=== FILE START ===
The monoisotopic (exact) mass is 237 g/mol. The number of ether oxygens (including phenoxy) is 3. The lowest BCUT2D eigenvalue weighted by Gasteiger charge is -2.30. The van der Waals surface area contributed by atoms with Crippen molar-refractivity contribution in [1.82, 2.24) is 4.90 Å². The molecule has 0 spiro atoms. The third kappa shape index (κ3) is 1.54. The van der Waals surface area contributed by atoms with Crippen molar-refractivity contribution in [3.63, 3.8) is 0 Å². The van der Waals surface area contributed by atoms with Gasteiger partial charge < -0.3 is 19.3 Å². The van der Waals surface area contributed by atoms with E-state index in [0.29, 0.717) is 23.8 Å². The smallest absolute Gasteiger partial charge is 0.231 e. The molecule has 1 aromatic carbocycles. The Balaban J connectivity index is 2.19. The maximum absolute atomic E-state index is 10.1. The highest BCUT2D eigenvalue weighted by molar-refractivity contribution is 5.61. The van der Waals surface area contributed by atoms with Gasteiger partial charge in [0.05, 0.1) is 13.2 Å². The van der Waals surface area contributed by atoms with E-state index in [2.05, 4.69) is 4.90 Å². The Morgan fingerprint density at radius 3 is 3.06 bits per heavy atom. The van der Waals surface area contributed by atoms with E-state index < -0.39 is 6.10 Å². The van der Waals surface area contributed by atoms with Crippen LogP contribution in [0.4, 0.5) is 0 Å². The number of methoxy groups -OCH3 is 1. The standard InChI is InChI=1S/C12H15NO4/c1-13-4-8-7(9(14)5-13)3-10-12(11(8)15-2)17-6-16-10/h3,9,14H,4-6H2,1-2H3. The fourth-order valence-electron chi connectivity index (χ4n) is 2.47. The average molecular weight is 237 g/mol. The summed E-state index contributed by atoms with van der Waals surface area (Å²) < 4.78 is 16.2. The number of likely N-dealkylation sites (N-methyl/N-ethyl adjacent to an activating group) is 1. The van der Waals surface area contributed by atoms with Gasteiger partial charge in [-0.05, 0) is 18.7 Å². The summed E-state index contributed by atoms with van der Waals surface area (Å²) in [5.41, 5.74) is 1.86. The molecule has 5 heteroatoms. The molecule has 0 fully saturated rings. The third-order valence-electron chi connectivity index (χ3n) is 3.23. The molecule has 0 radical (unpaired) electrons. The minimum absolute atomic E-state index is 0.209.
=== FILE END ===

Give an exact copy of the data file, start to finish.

The monoisotopic (exact) mass is 237 g/mol. The number of ether oxygens (including phenoxy) is 3. The lowest BCUT2D eigenvalue weighted by Gasteiger charge is -2.30. The van der Waals surface area contributed by atoms with Crippen molar-refractivity contribution in [1.82, 2.24) is 4.90 Å². The molecule has 0 spiro atoms. The third kappa shape index (κ3) is 1.54. The van der Waals surface area contributed by atoms with Crippen molar-refractivity contribution in [3.63, 3.8) is 0 Å². The van der Waals surface area contributed by atoms with Gasteiger partial charge < -0.3 is 19.3 Å². The van der Waals surface area contributed by atoms with E-state index in [0.29, 0.717) is 23.8 Å². The smallest absolute Gasteiger partial charge is 0.231 e. The molecule has 1 aromatic carbocycles. The Balaban J connectivity index is 2.19. The maximum absolute atomic E-state index is 10.1. The highest BCUT2D eigenvalue weighted by molar-refractivity contribution is 5.61. The van der Waals surface area contributed by atoms with Gasteiger partial charge in [0.05, 0.1) is 13.2 Å². The van der Waals surface area contributed by atoms with E-state index in [2.05, 4.69) is 4.90 Å². The Morgan fingerprint density at radius 3 is 3.06 bits per heavy atom. The van der Waals surface area contributed by atoms with E-state index < -0.39 is 6.10 Å². The van der Waals surface area contributed by atoms with Crippen LogP contribution in [0.4, 0.5) is 0 Å². The number of methoxy groups -OCH3 is 1. The standard InChI is InChI=1S/C12H15NO4/c1-13-4-8-7(9(14)5-13)3-10-12(11(8)15-2)17-6-16-10/h3,9,14H,4-6H2,1-2H3. The fourth-order valence-electron chi connectivity index (χ4n) is 2.47. The average molecular weight is 237 g/mol. The summed E-state index contributed by atoms with van der Waals surface area (Å²) < 4.78 is 16.2. The number of likely N-dealkylation sites (N-methyl/N-ethyl adjacent to an activating group) is 1. The van der Waals surface area contributed by atoms with Gasteiger partial charge in [-0.05, 0) is 18.7 Å². The summed E-state index contributed by atoms with van der Waals surface area (Å²) in [5.41, 5.74) is 1.86. The molecule has 5 heteroatoms. The molecule has 0 fully saturated rings. The third-order valence-electron chi connectivity index (χ3n) is 3.23. The molecule has 0 radical (unpaired) electrons. The minimum absolute atomic E-state index is 0.209.